“Refineries process crude oil into products like gasoline, diesel fuel, kerosene, jet fuel, asphalt and liquefied petroleum gas and emit pollutants from a number of different sources,” EPA reported. “At the refineries subject to this settlement, fluid catalytic cracking units, sulfuric acid plants, heaters, boilers and sulfur recovery units, are substantial emitters of nitrogen oxides (NOx) and sulfur dioxide (SO2). Flaring results in emissions of SO2, greenhouse gases and toxic air pollutants, including volatile organic compounds (VOCs) and hazardous air pollutants. Fugitive emissions of VOCs result from leaking valves and pumps and can result in numerous health effects, including eye, nose and throat irritation, headaches, loss of coordination, nausea and damage to liver, kidney and the central nervous system, among other effects.
“Leaks, flares, and excess emissions from refineries emit hazardous air pollutants, or air toxics, that are known or suspected to cause cancer, birth defects, and seriously impact the environment. SO2 and NOx have numerous adverse effects on human health and are significant contributors to acid rain, smog and haze. Refineries also emit greenhouse gases that contribute to climate change, as well as fugitive VOCs.”
According to the settlement, Tesoro will use infrared gas-imaging cameras at four refineries to supplement the company’s enhanced leak detection and repair program. These cameras are able to locate fugitive VOC emissions that may not be otherwise detected, according to EPA. Tesoro will install ultra-low NOx burners on a furnace at its Salt Lake City refinery.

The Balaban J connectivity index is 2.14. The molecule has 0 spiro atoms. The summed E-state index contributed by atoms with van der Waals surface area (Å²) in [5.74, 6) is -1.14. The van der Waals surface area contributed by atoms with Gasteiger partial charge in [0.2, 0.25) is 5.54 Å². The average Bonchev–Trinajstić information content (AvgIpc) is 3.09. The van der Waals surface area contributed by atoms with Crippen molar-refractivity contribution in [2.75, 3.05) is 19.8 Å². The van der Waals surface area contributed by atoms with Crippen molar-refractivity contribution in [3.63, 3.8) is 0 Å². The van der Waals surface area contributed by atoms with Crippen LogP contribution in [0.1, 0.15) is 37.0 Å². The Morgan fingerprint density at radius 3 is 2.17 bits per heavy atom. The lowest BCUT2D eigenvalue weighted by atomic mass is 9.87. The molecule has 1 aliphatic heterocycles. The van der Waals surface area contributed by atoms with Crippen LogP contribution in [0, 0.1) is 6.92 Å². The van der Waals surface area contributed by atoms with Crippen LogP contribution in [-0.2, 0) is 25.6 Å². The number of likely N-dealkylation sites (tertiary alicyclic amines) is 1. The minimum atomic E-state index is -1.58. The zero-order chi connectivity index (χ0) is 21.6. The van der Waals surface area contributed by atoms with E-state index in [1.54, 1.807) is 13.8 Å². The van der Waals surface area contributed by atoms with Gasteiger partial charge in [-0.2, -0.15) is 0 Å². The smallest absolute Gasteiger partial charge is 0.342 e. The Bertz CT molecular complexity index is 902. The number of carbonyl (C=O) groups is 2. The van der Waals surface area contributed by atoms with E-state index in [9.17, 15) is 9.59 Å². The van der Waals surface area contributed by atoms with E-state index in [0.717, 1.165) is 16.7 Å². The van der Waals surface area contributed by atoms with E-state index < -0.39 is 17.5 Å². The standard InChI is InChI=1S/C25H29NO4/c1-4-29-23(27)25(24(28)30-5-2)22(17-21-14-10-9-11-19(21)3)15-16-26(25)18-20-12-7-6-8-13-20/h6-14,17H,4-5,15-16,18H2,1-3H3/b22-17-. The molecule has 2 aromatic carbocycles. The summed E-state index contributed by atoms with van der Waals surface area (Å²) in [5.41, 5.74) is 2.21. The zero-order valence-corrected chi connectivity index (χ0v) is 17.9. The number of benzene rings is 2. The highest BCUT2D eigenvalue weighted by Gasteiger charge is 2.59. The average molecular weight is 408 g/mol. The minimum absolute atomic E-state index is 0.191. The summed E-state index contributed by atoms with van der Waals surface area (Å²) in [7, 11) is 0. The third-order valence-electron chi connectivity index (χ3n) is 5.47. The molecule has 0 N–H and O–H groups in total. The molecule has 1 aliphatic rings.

In addition, Tesoro will pay for outside auditing of compliance with the enhanced leak detection and repair requirements at all six facilities, and will contribute $1 million to fund the replacement of old diesel school buses in Contra Costa County, California, with new buses that are powered by compressed natural gas.
Pollution and crude by rail
Tesoro’s Anacortes refinery is one of two on a point of land that juts out into waters that are both a state-designated aquatic reserve and a federally-designated national estuarine research reserve. The Swinomish Tribe has had issues with both refineries.
Tesoro receives rail shipments of Bakken crude oil via tracks that cross Swinomish land. Swinomish has asked a federal court to stop Burlington Northern Santa Fe Railway’s shipments, saying the number of rail cars is four times the number allowed in a 1991 easement granted to BNSF by Swinomish.
The other refinery, owned by Shell, was fined $77,000 in November 2015 by the Washington State Department of Labor & Industries for an uncontrolled release of toxins that sickened residents and sent at least two people to the hospital.
Shell also wants to bring Bakken shale crude from North Dakota and Montana into the refinery by rail. Shell’s proposal is undergoing an environmental impact review.
Swinomish vs. BNSF: In U.S. District Court for the Western District of Washington, Judge Robert S. Lasnik, case No. 2:15-cv-00543-RSL.
Tesoro and Par Hawaii Refining consent decree.